How do you think these early shows helped with you success?

I didn’t realise at the time just how important these little gigs were. My mates loved that I’d done them because we all had a night out around the shows and they were able to get free drinks while I was doing the gig. But it was when I got the record contract and  suddenly expected to perform as a professional all those shows counted. I’m not sure I would have been able to do that or deal with that pressure had I not had that experience of just playing all the different venues when I was kind of starting out. Without that I would have struggled.

Was there a gig or moment on stage early on when you felt, ‘yes this is for me’?

I was doing a support slot for an artist, I can’t even remember who it was now, but it was at the Barlfy in Glasgow. It was quite busy for the main band, so there was a lot of people there already. But I genuinely thought for the first time, ‘wow, there are people actually listening to me.’ I was just used to people talking over it so I remember thinking ‘this is really strange, people were actually listening’ and I was getting such a great response. That just pushes you on as a performer when you can get that connection. When you can see people enjoying it you can relax into it more and you’re excited to show them what you can do

You mentioned how difficult 2020 has been, is that why you wanted to get involved to showcase independent venues?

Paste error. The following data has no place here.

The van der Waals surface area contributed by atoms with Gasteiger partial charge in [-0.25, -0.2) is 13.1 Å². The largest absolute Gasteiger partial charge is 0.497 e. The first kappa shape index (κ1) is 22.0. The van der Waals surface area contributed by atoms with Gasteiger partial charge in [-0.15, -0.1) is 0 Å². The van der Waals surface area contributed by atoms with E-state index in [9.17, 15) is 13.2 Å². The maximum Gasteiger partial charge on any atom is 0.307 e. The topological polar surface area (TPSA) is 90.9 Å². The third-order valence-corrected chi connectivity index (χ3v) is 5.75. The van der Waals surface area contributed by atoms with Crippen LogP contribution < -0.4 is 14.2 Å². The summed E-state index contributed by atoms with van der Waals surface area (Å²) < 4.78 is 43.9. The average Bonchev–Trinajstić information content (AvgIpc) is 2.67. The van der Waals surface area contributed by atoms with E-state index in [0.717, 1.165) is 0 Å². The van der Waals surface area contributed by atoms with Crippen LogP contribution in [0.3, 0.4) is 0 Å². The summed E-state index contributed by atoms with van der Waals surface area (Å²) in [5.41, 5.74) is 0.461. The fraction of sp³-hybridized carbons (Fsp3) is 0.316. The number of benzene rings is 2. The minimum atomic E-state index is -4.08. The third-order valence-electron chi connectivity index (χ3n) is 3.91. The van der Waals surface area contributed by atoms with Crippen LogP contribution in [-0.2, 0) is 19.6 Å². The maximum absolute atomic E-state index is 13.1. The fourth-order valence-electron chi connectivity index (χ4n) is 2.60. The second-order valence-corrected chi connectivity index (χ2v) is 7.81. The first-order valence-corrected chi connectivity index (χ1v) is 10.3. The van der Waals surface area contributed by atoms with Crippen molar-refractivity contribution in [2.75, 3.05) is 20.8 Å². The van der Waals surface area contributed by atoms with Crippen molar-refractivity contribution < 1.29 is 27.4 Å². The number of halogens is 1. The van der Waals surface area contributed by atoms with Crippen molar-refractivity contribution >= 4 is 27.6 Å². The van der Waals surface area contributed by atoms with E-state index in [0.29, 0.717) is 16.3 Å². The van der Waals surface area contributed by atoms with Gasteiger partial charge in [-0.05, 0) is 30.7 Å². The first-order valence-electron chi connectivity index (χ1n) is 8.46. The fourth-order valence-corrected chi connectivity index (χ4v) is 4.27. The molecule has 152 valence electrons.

Obviously this year has been hell for most people, but for music it’s been just probably been the worst and there’s just not really any end in sight. I think sometimes people look at the artists and they think I will ‘they’ll be fine, why do I need to bother?’ And that’s understandable. But the point is that it isn’t about the artists, it’s really about everybody else who works behind the scenes in in terms of live music. All the people that can make sure to show goes ahead, or the people that work their arse off in the background at the  venues. Without the venues and without all the people who contribute to the whole wide ecosystem, then what have we got? We’ve got absolutely nothing. Sometimes people just think music and see massive stars, but without these small, independent venues and all these great people working behind the scenes, no one will ever have the chance to become a massive star. And I think that’s what we need to kind of highlight and show people. It’s so many different little businesses that come together and to make sure music can happen and to make sure these venues are there.